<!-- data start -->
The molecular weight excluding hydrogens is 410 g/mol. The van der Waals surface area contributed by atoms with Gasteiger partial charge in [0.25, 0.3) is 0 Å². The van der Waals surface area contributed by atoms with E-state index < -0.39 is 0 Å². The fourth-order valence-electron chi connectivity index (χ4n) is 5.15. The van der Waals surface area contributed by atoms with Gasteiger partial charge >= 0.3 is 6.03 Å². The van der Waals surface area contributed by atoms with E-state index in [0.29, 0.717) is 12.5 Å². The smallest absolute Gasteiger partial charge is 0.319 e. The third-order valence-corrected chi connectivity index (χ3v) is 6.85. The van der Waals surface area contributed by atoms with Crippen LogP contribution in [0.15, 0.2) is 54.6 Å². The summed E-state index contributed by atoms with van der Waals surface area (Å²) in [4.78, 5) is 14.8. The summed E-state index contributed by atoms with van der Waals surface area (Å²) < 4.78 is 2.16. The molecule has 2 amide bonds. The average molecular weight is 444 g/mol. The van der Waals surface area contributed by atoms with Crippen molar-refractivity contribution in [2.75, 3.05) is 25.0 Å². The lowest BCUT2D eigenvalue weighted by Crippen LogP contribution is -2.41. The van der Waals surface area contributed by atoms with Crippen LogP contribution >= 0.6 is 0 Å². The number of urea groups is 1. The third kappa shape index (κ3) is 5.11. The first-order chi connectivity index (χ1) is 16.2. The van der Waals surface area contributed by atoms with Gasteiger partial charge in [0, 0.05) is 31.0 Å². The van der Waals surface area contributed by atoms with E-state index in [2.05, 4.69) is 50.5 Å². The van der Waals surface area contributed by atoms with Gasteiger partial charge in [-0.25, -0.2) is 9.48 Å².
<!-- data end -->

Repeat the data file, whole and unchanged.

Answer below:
The molecular weight excluding hydrogens is 410 g/mol. The van der Waals surface area contributed by atoms with Gasteiger partial charge in [0.25, 0.3) is 0 Å². The van der Waals surface area contributed by atoms with E-state index < -0.39 is 0 Å². The fourth-order valence-electron chi connectivity index (χ4n) is 5.15. The van der Waals surface area contributed by atoms with Gasteiger partial charge >= 0.3 is 6.03 Å². The van der Waals surface area contributed by atoms with E-state index in [0.29, 0.717) is 12.5 Å². The smallest absolute Gasteiger partial charge is 0.319 e. The third-order valence-corrected chi connectivity index (χ3v) is 6.85. The van der Waals surface area contributed by atoms with Crippen LogP contribution in [0.15, 0.2) is 54.6 Å². The summed E-state index contributed by atoms with van der Waals surface area (Å²) in [4.78, 5) is 14.8. The summed E-state index contributed by atoms with van der Waals surface area (Å²) < 4.78 is 2.16. The molecule has 2 amide bonds. The average molecular weight is 444 g/mol. The van der Waals surface area contributed by atoms with Crippen molar-refractivity contribution in [2.75, 3.05) is 25.0 Å². The lowest BCUT2D eigenvalue weighted by Crippen LogP contribution is -2.41. The van der Waals surface area contributed by atoms with Crippen LogP contribution >= 0.6 is 0 Å². The number of urea groups is 1. The third kappa shape index (κ3) is 5.11. The first-order chi connectivity index (χ1) is 16.2. The van der Waals surface area contributed by atoms with Gasteiger partial charge in [0, 0.05) is 31.0 Å². The van der Waals surface area contributed by atoms with E-state index in [2.05, 4.69) is 50.5 Å². The van der Waals surface area contributed by atoms with Gasteiger partial charge in [-0.25, -0.2) is 9.48 Å².